My mother-in-law died in September. She had two sons. One is my husband. She left no Will. She was the owner of a 20 year old car and a co-op apartment. She had a joint checking account with my brother-in-law of which he did not contribute to. Two Life insurance policies one as my husband as beneficiary & one as my brother-in-law as beneficiary. Two CD accounts ITF them. One each.
It might be easier to understand this by talking about non-probate assets. A non-probate asset is one that is transferred outside the will or intestate succession (the laws that govern how property passes when there is no will). So, typically, non-probate assets are those that are accompanied by a beneficiary designation form that allow a person to designate who shall receive the property upon death e.g. life insurance policies, Retirement Accounts, possibly CDs, etc. Note that all property can be made into non-probate property by sticking it in a trust that governs how that property is to be distributed upon death. This is typically done in a Revocable Living Trust. In your case, it looks like non-probate assets might be the Life Insurance Policies and possibly the CDs.
Disclaimer: This answer does not create an attorney-client relationship. The answer should not be relied upon as it does not comprise legal advice. Each situation is fact sensitive and one or two facts could change how the law applies to that situation. To fully understand how the law applies to your situation a thorough analysis.
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Probate assets are those assets that can only be transferred with the intervention of the court. The primary purpose of probate is to transfer title to assets. If the deceased person took advantage of a trust arrangement, whether formal or informal, during her lifetime, there is no need for court involvement after her death.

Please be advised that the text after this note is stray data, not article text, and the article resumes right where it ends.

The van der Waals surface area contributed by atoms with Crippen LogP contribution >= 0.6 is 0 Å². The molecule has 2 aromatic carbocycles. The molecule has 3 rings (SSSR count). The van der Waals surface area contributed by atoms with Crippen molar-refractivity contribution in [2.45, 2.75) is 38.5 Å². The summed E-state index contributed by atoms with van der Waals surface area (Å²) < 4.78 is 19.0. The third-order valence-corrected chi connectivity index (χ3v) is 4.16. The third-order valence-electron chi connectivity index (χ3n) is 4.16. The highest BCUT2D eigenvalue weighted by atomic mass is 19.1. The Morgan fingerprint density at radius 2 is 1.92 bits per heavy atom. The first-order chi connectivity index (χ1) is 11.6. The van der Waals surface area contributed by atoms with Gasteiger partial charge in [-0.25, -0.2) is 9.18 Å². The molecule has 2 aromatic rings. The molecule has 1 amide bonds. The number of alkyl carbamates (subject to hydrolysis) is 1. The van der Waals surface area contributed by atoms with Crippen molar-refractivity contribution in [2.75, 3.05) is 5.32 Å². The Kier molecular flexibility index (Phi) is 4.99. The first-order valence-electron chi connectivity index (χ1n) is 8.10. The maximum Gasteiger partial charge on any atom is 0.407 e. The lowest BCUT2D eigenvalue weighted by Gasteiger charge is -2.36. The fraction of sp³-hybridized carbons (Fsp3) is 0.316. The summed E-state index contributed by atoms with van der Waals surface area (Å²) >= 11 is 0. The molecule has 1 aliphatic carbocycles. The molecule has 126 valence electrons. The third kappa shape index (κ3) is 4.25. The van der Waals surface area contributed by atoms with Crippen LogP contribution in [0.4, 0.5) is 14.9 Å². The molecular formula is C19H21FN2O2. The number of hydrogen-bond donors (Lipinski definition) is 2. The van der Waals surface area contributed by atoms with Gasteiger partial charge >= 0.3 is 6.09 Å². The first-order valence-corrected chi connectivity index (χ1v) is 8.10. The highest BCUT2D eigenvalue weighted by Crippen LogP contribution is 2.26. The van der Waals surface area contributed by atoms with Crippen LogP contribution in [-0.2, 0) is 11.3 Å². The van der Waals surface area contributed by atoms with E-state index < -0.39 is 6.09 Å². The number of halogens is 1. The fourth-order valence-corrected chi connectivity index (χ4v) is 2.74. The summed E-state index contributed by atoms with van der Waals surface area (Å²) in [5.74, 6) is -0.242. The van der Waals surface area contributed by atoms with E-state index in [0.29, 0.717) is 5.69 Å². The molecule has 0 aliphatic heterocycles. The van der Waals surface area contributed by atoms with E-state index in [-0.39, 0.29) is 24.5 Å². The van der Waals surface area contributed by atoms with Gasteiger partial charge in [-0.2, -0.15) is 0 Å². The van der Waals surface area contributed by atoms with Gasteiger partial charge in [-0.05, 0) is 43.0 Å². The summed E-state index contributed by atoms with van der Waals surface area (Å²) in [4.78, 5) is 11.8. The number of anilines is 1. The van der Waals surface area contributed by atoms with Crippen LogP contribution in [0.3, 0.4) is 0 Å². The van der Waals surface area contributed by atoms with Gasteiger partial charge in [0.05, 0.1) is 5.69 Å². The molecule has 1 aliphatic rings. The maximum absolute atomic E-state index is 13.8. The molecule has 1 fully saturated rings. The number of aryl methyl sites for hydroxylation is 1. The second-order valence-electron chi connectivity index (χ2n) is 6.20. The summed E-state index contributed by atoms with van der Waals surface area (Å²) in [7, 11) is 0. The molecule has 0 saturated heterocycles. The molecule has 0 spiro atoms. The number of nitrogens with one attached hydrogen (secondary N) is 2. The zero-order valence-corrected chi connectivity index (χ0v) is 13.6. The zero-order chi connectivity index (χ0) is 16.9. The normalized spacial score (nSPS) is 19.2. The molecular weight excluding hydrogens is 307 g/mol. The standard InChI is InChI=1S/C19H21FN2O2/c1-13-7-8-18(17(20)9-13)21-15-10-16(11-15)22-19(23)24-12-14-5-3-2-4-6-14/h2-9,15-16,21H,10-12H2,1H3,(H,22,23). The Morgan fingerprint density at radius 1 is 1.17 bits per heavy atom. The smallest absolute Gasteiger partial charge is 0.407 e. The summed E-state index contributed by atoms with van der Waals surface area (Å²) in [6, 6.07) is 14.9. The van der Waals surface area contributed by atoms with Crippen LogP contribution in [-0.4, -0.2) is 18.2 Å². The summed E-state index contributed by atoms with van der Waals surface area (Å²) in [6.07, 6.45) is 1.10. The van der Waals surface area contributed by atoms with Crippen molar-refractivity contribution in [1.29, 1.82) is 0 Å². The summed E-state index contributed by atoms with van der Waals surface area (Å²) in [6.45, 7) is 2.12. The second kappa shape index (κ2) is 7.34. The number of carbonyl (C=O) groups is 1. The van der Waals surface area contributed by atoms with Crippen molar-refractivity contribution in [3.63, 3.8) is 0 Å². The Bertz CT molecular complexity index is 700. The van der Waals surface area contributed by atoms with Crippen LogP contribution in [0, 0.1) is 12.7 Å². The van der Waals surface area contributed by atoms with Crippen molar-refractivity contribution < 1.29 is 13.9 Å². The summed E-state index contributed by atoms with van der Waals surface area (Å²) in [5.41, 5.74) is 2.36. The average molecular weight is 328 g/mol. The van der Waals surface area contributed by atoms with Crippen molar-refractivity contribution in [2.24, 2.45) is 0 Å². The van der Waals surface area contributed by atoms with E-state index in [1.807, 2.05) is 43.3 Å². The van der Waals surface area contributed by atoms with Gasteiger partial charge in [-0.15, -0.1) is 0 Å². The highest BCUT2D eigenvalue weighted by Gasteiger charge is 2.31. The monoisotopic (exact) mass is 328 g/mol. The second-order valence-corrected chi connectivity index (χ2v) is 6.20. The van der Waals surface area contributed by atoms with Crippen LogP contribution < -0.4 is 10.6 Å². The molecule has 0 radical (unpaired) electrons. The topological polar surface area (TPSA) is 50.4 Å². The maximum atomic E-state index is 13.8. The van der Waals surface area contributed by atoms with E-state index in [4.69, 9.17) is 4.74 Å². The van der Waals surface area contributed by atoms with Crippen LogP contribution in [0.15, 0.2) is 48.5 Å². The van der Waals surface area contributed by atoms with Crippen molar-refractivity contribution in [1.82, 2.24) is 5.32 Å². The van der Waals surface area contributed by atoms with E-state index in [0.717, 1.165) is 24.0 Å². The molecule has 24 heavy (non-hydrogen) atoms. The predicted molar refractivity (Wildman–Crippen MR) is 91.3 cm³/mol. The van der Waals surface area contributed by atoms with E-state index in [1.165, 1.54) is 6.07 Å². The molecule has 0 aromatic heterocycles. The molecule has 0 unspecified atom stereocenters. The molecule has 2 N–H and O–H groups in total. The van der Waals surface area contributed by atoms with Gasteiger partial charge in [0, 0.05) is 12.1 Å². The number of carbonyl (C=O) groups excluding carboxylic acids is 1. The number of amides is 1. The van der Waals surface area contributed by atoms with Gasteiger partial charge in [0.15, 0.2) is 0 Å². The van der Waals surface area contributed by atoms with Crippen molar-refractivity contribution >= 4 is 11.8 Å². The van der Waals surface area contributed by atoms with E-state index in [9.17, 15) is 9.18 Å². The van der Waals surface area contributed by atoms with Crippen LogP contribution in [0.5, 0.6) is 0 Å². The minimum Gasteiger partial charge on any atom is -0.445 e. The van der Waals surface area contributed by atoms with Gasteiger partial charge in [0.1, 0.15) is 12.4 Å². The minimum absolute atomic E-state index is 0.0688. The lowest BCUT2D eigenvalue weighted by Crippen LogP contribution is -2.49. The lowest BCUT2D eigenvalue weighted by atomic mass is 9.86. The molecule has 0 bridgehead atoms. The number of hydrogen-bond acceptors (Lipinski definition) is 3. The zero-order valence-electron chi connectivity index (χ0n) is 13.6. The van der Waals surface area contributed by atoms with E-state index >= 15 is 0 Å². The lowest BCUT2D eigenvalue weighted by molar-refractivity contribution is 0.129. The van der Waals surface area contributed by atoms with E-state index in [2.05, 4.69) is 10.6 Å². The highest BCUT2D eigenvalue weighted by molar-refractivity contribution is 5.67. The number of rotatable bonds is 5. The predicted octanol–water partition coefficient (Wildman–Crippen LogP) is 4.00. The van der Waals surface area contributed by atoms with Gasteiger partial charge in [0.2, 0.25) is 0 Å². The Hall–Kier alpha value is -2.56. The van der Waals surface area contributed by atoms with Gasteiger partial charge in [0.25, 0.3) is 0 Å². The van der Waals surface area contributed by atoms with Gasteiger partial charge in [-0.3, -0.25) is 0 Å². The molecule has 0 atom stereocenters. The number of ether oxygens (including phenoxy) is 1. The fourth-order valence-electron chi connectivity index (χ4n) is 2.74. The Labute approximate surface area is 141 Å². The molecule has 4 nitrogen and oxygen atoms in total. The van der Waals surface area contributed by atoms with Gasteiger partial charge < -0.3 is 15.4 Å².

ITF stands for "in trust for," and is a type of informal trust. Therefore, if the beneficiaries are living at the death of the person who established the account, there is no need for a probate. Title passes as a matter of law. The same is true for any account that allows for named beneficiaries or designates beneficiaries as POD ("payable on death") or TOD ("transfer on death").
Most joint accounts, whether the person contributed to the account or not, will pass to the surviving account holder by operation of law and is not subject to probate, either. However, the courts in some states have ruled that such accounts, if it can be shown that the joint owner was placed there solely as an accomodation, are an exception to the rule and really belong to the estate of the deceased. Once the court has so ruled, the account would be part of the probate estate, as well. If the account is large enough to pay for lengthy litigation and you have such rulings in your state, it may be worth pursuing.
Most states have a provision for the expedited probate of small estates. If the car and the co-op apartment are the only assets subject to probate and their combined value is below the statutory minimum the probate process is relatively brief and inexpensive. These statutory minimums vary widely from state to state, so you will have to do some research or find an attorney in your mother-in-law's state to assist you in this matter, as well.
Disclaimer: This answer does not create an attorney-client relationship. The answer should not be relied upon as it does not comprise legal advice. Each situation is fact sensitive and one or two facts could change how the law applies to that situation. To fully understand how the law applies to your situation a thorough analysis by an attorney licensed in your state who is familiar with this area of law may be necessary.
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